A mathematical model of iron import and trafficking in wild-type and Mrs3/4ΔΔ yeast cells
- Additional Document Info
- View All
BACKGROUND: Iron plays crucial roles in the metabolism of eukaryotic cells. Much iron is trafficked into mitochondria where it is used for iron-sulfur cluster assembly and heme biosynthesis. A yeast strain in which Mrs3/4, the high-affinity iron importers on the mitochondrial inner membrane, are deleted exhibits a slow-growth phenotype when grown under iron-deficient conditions. However, these cells grow at WT rates under iron-sufficient conditions. The object of this study was to develop a mathematical model that could explain this recovery on the molecular level. RESULTS: A multi-tiered strategy was used to solve an ordinary-differential-equations-based mathematical model of iron import, trafficking, and regulation in growing Saccharomyces cerevisiae cells. At the simplest level of modeling, all iron in the cell was presumed to be a single species and the cell was considered to be a single homogeneous volume. Optimized parameters associated with the rate of iron import and the rate of dilution due to cell growth were determined. At the next level of complexity, the cell was divided into three regions, including cytosol, mitochondria, and vacuoles, each of which was presumed to contain a single form of iron. Optimized parameters associated with import into these regions were determined. At the final level of complexity, nine components were assumed within the same three cellular regions. Parameters obtained at simpler levels of complexity were used to help solve the more complex versions of the model; this was advantageous because the data used for solving the simpler model variants were more reliable and complete relative to those required for the more complex variants. The optimized full-complexity model simulated the observed phenotype of WT and Mrs3/4ΔΔ cells with acceptable fidelity, and the model exhibited some predictive power. CONCLUSIONS: The developed model highlights the importance of an FeII mitochondrial pool and the necessary exclusion of O2 in the mitochondrial matrix for eukaryotic iron-sulfur cluster metabolism. Similar multi-tiered strategies could be used for any micronutrient in which concentrations and metabolic forms have been determined in different organelles within a growing eukaryotic cell.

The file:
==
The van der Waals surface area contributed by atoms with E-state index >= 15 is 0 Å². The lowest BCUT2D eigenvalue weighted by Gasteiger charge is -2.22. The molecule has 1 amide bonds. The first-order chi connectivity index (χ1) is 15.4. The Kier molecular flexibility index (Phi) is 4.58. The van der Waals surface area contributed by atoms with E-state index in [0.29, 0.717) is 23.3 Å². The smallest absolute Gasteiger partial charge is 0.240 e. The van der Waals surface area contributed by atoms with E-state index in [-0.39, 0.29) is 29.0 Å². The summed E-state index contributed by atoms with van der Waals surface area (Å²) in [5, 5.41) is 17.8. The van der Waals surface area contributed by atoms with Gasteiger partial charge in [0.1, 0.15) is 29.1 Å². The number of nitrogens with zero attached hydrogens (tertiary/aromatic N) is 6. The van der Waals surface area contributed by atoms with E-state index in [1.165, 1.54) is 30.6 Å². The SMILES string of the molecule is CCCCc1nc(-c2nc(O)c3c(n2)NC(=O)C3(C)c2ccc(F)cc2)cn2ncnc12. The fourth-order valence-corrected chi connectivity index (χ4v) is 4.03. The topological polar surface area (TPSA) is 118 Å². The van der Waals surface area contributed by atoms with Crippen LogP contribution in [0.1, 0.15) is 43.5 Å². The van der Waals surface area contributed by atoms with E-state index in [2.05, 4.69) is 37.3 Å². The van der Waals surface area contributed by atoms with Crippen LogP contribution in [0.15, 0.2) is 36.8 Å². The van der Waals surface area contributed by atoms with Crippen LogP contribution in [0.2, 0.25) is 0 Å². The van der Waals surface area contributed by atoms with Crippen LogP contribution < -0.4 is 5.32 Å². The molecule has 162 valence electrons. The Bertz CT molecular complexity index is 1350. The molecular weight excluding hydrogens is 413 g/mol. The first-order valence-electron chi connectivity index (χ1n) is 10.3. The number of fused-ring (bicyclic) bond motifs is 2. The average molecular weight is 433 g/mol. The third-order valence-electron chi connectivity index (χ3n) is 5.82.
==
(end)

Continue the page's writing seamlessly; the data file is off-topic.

author list (cited authors)
Wofford, J. D., & Lindahl, P. A.